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Teenage Son Considering PR

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Re: Teenage Son Considering PR

Postby x9200 » Sun, 12 Jun 2016 4:27 pm

earthfriendly wrote:I am not sure how specific he needs to be e.g. I have to walk up to the photocopy machine and make a thousand copies of the SAF propagandistic marketing material on Monday. On Tuesday, I have to sit thru 3 hours of meeting on how SAF can attract new recruits by luring them with grants etc. ???

Is this what he was forced to do? Don't get me wrong, I just try to understand his case. I have this basic problem to accept that somebody first pays heavy money to educate someone just to abuse him such way. It just makes no sense to me. This leaving aside the ethical aspects.

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Re: Teenage Son Considering PR

Postby PNGMK » Sun, 12 Jun 2016 6:16 pm

x9200 wrote:
earthfriendly wrote:I am not sure how specific he needs to be e.g. I have to walk up to the photocopy machine and make a thousand copies of the SAF propagandistic marketing material on Monday. On Tuesday, I have to sit thru 3 hours of meeting on how SAF can attract new recruits by luring them with grants etc. ???

Is this what he was forced to do? Don't get me wrong, I just try to understand his case. I have this basic problem to accept that somebody first pays heavy money to educate someone just to abuse him such way. It just makes no sense to me. This leaving aside the ethical aspects.


This is asia. There's no bloody win-win here. It's almost always I win -you lose.
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Re: Teenage Son Considering PR

Postby earthfriendly » Sun, 12 Jun 2016 11:05 pm

They need to staff SAF with capable personnels. And take this mission seriously. They are not being intentionally abusive. However, due to their own fear and the way they view the universe (zero sum game), they have become abusive. And they don't know how to accomplish their goal without being abusive. The culture needs to change. Time to learn on how to come up with win-win solutions. First thing I would say, learn to recognize and work on your fear. And we can take it from there.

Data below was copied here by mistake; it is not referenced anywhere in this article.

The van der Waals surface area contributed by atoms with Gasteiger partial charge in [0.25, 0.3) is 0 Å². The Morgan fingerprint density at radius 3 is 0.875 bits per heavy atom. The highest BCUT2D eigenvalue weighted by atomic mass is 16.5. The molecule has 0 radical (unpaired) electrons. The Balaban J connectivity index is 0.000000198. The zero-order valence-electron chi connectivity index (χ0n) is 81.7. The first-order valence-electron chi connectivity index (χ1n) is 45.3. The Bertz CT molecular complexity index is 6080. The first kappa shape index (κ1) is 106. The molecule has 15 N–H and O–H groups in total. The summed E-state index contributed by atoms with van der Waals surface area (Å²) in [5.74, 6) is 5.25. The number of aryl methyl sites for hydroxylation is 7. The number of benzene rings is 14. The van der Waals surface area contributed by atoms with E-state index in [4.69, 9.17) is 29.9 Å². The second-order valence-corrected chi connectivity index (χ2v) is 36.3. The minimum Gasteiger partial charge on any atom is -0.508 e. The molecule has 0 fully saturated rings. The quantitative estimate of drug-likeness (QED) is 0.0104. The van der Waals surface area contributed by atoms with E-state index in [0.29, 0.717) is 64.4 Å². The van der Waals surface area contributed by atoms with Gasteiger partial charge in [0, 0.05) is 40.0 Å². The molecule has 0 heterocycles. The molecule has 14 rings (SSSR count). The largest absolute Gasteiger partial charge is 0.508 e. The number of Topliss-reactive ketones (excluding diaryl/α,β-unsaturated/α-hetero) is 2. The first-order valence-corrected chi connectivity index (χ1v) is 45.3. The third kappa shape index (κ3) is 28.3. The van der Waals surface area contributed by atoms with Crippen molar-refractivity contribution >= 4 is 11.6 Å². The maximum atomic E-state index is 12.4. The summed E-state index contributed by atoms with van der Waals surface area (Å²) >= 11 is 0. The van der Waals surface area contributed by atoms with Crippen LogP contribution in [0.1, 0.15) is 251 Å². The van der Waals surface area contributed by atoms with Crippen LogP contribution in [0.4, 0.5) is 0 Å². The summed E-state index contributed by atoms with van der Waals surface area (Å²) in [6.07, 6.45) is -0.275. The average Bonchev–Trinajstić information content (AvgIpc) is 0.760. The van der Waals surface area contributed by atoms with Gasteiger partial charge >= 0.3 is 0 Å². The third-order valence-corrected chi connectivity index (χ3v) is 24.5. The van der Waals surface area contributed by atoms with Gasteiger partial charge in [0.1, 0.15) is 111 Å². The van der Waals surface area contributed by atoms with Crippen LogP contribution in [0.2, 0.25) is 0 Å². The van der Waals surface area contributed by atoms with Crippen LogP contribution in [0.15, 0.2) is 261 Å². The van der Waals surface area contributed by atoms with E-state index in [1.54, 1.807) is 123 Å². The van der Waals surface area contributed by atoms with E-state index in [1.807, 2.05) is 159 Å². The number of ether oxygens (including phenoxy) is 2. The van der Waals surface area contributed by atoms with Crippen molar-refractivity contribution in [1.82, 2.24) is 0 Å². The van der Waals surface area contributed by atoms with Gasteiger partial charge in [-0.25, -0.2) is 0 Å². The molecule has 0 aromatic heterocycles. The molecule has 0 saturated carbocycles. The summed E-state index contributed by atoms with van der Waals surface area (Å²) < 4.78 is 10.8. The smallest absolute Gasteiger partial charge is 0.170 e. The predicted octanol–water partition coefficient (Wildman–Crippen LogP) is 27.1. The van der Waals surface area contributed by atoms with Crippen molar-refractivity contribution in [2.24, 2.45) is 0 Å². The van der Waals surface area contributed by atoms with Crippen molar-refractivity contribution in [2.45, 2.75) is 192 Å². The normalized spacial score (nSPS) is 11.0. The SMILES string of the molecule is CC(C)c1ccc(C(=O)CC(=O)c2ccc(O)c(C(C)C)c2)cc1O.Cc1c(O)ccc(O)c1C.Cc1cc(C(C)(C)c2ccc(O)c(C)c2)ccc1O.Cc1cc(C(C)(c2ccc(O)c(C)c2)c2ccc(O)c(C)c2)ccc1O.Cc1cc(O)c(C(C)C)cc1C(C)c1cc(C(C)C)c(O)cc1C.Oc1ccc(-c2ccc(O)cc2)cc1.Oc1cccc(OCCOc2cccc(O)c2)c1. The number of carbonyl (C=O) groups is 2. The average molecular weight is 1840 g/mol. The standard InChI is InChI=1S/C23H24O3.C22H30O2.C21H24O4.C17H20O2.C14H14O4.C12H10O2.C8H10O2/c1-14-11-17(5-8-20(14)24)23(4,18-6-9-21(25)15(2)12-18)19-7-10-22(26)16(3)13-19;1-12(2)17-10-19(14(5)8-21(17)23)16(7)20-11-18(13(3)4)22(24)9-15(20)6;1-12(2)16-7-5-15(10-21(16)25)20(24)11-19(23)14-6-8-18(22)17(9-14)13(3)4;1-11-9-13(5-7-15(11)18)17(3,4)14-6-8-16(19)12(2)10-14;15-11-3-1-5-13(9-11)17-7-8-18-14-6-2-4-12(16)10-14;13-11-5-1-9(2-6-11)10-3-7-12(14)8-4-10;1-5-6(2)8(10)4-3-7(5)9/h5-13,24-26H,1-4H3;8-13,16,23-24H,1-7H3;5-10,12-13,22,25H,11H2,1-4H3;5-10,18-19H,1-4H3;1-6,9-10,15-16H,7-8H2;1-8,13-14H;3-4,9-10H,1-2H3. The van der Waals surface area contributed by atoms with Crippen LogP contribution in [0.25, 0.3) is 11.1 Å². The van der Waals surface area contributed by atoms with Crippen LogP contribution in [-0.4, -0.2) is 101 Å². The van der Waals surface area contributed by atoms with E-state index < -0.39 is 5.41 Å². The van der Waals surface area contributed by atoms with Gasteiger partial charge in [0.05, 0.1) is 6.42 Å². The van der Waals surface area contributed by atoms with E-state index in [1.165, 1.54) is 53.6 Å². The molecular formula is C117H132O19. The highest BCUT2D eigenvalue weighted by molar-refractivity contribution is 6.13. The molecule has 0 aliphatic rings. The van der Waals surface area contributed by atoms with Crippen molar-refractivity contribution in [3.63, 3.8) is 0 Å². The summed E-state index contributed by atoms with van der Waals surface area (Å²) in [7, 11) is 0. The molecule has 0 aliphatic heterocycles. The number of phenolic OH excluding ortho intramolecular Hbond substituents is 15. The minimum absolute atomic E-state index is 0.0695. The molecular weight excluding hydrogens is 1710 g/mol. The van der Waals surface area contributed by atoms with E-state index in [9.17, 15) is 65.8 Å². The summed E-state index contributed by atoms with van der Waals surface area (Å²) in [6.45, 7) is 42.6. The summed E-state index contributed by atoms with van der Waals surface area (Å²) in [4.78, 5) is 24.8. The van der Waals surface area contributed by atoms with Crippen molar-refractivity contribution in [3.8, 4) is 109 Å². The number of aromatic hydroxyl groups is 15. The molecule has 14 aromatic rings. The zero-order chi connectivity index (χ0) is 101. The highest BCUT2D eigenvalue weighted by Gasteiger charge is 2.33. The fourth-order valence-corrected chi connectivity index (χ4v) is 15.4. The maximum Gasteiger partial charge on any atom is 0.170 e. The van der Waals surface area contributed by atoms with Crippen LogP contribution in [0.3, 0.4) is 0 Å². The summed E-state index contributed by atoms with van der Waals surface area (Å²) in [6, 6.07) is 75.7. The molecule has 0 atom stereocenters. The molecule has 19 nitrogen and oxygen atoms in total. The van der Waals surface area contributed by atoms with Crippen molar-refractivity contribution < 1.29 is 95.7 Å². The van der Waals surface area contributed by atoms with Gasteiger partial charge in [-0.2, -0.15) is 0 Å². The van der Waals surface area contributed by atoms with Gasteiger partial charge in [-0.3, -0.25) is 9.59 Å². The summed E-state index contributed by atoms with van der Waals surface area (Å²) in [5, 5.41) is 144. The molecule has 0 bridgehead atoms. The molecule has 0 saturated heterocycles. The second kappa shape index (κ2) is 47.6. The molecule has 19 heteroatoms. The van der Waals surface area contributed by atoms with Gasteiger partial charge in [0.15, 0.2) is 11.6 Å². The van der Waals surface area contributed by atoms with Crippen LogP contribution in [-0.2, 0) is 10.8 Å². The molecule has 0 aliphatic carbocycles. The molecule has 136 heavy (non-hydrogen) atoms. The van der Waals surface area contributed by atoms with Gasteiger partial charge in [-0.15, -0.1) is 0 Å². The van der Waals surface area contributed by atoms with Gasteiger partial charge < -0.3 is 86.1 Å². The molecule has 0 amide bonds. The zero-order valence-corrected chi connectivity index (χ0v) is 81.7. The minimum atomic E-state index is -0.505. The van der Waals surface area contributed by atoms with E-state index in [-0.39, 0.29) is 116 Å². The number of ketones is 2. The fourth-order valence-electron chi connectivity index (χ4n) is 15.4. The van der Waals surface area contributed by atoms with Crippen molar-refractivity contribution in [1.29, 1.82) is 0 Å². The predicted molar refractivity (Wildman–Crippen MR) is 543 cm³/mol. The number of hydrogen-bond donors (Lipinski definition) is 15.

Singapore may not have a monarchy but seems like it is run by fascist emperor.
Last edited by earthfriendly on Mon, 13 Jun 2016 12:53 am, edited 1 time in total.

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Re: Teenage Son Considering PR

Postby earthfriendly » Sun, 12 Jun 2016 11:32 pm

This form of thinking and govt paralyses everyone in the country. Top to bottom. Everyone's feet is now stuck in cement. Immovable. Inflexible. And common sense goes out the door. Common sense says "buh bye" . And the nation is now cloaked in a blanket of irrational fear. Even kiasuiasm is rooted in this irrational fear.

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Re: Teenage Son Considering PR

Postby taxico » Wed, 15 Jun 2016 6:15 pm

a little bit tempted to reply. some of allan ooi's friends/peers/colleagues were my seniors in the military... i note here that it's a pretty "prestigious thing" (among the middle/upper-middle class) to be awarded an LSA (Medicine).

his peers that have stayed on (also air force MOs that have completed the Dip AvMed) have been lite-cols for at least a few years by now, and if he had stayed on beyond his first 6 year contract, he would have completed his (non-surgical) fellowship about 2 years ago - all on the government's dime.

sure, you give up your freedom as a military MO, but that comes with the territory. nobody forces a medical student to accept the LSA and it's pretty much in demand, regardless of whether it's "Medicine" or not. and beyond having your schooling expenses covered (tuition, lodging, laptop grant, etc), you get PAID a decent salary while you're at med school!

i do not disagree that they don't let go once you've signed on (they continue to dangle carrots while you're serving), but they have made it known from day #1 what the "tradeoffs" are.

many medical students choose to pay for their studies themselves... and they would STILL have to serve a 5-6 year service commitment (5 years SC, 6 years SPR) at government hospitals/polyclinics... this does not include resuming NS for about 1.5 years (after studies), about one year of which is spent serving as a military MO.

together, combined, is about the length of the LSA (medicine) bond. if you sign on as a military MO, the MOH bond/service commitment runs concurrently with your MINDEF bond.

while i don't think any ONE party is entirely to blame, i feel it would only be fair to at least bring MINDEF's perspective into the picture...

http://www.mindef.gov.sg/imindef/press_ ... t.img.html

Posted: 08 Apr 2009, 0800 hours (GMT +8)
MINDEF's Forum Letter on Issues Concerning CPT (Dr) Allan Ooi

We refer to the letter published in the media between 31 Mar and 2 Apr from the family of the late CPT (Dr) Allan Ooi. MINDEF would have preferred to keep these exchanges private out of respect for the late CPT (Dr) Ooi and his family. Nonetheless, as the letter has raised several issues, it is necessary for MINDEF to provide some factual clarifications.